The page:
Search Engine Marketing Blog Lessons: Tales from the Blogging Trenches
The advice that business should blog is great and all, but the more pressing question, by far, is how. When I’ve sat down with clients to start them on the track to business blogging, there are many questions and much uncertainty, of the creative and technical nature. As the author of a search engine marketing blog, it’s kinda my thing to think about both sides of the coin: the SEO benefit as well as the creative and community building aspects of blogging. Here are some things to keep in mind if you’re staring at a sparse screen, looking to leverage the benefits of a blog.
Coming Up with Topics
Depending on how often you plan to blog, it’s probably a good idea to keep a running list. An editorial calendar is a helpful way to keep track of subjects that are topical to a certain season or event. Any announcements or news worthy story of the business can come across well in a post. And questions you hear from clients is a great way to generate content that draws interest, is uniquely worthy of attention and is relevant to your subject. There are also tools that can help you identify topics gaining traction in the public sphere. Google Insights for Search can help you capitalize on trending topics and rising searches.
Keeping Track of Keywords
The cool thing about a blog is that it can do double duty for your business or brand. Blogging can work to establish an individual or an entity as a subject matter expert, but it also has major SEO benefits. You can use a tool like WordStream for SEO to identify keyword opportunities in copy. What I do is keep my list of targeted keywords handy. I occasionally use it to generate topic ideas, but more often, it’s a resource for including keywords within a post. Continuously fresh, keyword-rich content will build a body of search engine fodder and keep spiders coming back for more.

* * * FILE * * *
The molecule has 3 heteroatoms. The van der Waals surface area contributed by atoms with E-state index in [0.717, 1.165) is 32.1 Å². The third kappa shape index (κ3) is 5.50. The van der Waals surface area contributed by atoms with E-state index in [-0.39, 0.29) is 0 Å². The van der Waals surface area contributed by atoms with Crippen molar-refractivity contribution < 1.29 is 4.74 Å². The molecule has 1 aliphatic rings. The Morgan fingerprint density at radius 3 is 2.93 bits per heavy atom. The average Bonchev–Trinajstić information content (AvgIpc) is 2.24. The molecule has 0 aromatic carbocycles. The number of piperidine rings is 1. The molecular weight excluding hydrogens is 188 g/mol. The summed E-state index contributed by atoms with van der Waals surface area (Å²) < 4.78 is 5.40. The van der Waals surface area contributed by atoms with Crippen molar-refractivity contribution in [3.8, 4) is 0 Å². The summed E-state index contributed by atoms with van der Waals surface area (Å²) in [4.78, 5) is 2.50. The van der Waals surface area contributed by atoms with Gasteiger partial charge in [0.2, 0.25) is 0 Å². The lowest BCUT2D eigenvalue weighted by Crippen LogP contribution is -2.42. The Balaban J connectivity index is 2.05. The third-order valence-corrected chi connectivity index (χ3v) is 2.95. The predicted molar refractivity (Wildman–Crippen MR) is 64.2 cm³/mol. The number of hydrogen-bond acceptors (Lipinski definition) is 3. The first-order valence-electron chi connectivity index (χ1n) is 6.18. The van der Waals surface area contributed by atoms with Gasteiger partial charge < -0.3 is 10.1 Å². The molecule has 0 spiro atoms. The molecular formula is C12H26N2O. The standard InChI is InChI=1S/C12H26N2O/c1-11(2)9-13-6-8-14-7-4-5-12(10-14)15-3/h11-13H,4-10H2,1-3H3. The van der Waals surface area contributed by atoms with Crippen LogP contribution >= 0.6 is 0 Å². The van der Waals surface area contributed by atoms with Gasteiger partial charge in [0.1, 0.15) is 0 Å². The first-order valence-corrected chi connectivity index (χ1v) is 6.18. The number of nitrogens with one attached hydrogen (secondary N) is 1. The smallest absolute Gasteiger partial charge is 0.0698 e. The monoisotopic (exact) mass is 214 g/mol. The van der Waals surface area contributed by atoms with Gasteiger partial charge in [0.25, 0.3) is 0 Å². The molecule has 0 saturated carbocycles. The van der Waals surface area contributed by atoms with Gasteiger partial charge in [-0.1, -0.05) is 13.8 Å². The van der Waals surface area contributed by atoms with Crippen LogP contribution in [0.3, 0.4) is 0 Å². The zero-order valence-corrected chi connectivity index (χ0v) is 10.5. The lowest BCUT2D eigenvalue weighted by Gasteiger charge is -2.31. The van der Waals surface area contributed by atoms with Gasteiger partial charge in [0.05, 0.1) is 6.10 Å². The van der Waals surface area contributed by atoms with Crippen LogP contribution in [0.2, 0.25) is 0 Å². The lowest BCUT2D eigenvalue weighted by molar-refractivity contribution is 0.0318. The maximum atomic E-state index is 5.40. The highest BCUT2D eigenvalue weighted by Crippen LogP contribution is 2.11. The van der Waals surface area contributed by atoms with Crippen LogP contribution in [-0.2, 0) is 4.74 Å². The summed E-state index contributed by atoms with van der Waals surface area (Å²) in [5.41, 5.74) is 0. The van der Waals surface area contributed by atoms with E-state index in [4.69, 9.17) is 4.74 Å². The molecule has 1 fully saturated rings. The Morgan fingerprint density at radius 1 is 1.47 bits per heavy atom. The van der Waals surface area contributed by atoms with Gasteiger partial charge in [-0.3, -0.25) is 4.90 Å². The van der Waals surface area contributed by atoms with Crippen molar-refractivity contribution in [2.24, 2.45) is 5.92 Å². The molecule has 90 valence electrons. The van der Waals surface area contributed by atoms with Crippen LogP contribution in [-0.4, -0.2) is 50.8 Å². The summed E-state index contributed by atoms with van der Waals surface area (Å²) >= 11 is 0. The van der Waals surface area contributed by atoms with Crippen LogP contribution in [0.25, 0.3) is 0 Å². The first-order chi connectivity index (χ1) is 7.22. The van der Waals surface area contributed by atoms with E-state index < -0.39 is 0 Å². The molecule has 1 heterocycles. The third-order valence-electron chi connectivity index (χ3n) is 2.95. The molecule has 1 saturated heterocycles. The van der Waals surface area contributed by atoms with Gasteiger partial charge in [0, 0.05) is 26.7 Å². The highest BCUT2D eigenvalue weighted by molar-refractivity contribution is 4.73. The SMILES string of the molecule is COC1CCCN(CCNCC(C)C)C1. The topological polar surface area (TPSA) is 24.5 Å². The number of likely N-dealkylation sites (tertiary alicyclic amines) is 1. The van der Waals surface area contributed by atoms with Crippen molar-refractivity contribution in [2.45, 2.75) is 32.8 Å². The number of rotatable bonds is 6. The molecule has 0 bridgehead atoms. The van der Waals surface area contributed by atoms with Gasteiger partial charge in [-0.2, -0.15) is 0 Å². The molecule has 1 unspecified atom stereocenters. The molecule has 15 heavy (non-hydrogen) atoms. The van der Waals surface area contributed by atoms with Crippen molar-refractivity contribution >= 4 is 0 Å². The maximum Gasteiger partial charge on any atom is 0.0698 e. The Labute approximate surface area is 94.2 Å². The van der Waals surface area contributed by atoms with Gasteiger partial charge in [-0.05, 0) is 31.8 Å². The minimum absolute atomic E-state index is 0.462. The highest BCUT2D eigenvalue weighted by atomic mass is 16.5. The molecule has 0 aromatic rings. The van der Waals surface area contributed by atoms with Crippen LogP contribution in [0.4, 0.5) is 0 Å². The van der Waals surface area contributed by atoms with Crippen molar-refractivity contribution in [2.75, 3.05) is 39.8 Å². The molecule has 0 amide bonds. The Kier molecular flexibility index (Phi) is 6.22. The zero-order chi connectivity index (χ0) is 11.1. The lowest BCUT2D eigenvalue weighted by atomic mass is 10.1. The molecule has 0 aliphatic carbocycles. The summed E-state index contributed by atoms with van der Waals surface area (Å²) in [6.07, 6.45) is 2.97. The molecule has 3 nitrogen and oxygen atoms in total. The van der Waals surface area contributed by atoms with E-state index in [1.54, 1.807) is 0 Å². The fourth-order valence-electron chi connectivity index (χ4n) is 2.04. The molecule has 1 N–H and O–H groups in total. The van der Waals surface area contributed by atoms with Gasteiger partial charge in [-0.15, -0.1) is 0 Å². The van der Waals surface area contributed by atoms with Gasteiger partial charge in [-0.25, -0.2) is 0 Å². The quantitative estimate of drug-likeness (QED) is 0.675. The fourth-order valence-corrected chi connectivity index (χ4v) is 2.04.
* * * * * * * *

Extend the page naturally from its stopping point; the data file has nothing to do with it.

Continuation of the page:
Remembering Your Readers
One of the major rules of copywriting is knowing who you’re talking to. Be familiar with the demographic of those interested in your topic. Know the various personas who follow the subject. Speak to them the way they talk to each other. A reader won’t respect you if they don’t sense genuine relatability. Check out the Content Boot Camp for recommendations for getting to know your audience, recognizing how to get them excited, tailoring the message to their needs and the right questions to ask along the way.
Leveraging Your Network
You’re not alone when it comes to blogging. Chances are, you’ve got a whole network of support that wants to help you succeed. Don’t be afraid to ask for a favor once in a while, whether it’s sharing your post with their friends, voting in a poll you’re running, or getting their input on a post idea. You can also invite others to do guest blog posts. Likewise, you can guest blog on other industry blogs. These tactic can introduce your brand and blog to new readers. Just keep in mind that you want the benefit of guest blogging and social support to go both ways.
Be Ready for the Long Haul
The benefits of a blog, in terms of community growth, aren’t immediate. It’s a cumulative process, and it takes time to build credibility and an audience. However, if you keep at it and don’t get discouraged by early growing pains, you will be proud when the momentum starts building. To start out, set a goal for frequency and make the time to write. It may make sense to blog weekly if that’s your industry’s average. For me, SEM blogs update many times a week, or even a day, so we aim to meet the quantity standard while maintaining the quality as well. You’ll have to find the blogging balance that works for you. And remember, you may not have to be the lone blogger in your organization. Look to brand evangelists within the business to see who else may qualify as a blogger. Blogging is about empowerment and community, after all.